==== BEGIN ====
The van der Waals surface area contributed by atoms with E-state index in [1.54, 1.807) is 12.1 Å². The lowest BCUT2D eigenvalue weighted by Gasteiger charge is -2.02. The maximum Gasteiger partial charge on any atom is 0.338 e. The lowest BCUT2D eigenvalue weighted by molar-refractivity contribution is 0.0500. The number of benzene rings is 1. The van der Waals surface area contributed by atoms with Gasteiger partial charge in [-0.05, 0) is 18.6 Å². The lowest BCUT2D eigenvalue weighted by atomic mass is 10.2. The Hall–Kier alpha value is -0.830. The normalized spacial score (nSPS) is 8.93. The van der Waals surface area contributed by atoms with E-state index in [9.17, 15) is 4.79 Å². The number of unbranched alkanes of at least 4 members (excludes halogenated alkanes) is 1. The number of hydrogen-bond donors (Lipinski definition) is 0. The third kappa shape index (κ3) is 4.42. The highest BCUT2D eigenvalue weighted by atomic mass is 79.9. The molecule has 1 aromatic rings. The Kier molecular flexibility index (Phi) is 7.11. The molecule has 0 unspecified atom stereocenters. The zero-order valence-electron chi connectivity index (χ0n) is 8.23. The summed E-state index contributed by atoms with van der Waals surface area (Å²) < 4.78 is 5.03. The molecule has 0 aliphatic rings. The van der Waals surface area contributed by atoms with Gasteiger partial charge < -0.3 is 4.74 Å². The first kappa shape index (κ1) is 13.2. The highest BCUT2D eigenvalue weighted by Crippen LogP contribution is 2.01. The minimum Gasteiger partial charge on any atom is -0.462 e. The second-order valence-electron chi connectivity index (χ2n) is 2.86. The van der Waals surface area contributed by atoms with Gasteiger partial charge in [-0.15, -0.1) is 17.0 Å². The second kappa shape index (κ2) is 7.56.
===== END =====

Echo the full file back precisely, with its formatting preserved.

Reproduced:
The van der Waals surface area contributed by atoms with E-state index in [1.54, 1.807) is 12.1 Å². The lowest BCUT2D eigenvalue weighted by Gasteiger charge is -2.02. The maximum Gasteiger partial charge on any atom is 0.338 e. The lowest BCUT2D eigenvalue weighted by molar-refractivity contribution is 0.0500. The number of benzene rings is 1. The van der Waals surface area contributed by atoms with Gasteiger partial charge in [-0.05, 0) is 18.6 Å². The lowest BCUT2D eigenvalue weighted by atomic mass is 10.2. The Hall–Kier alpha value is -0.830. The normalized spacial score (nSPS) is 8.93. The van der Waals surface area contributed by atoms with E-state index in [9.17, 15) is 4.79 Å². The number of unbranched alkanes of at least 4 members (excludes halogenated alkanes) is 1. The number of hydrogen-bond donors (Lipinski definition) is 0. The third kappa shape index (κ3) is 4.42. The highest BCUT2D eigenvalue weighted by atomic mass is 79.9. The molecule has 1 aromatic rings. The Kier molecular flexibility index (Phi) is 7.11. The molecule has 0 unspecified atom stereocenters. The zero-order valence-electron chi connectivity index (χ0n) is 8.23. The summed E-state index contributed by atoms with van der Waals surface area (Å²) < 4.78 is 5.03. The molecule has 0 aliphatic rings. The van der Waals surface area contributed by atoms with Gasteiger partial charge < -0.3 is 4.74 Å². The first kappa shape index (κ1) is 13.2. The highest BCUT2D eigenvalue weighted by Crippen LogP contribution is 2.01. The minimum Gasteiger partial charge on any atom is -0.462 e. The second-order valence-electron chi connectivity index (χ2n) is 2.86. The van der Waals surface area contributed by atoms with Gasteiger partial charge in [-0.15, -0.1) is 17.0 Å². The second kappa shape index (κ2) is 7.56.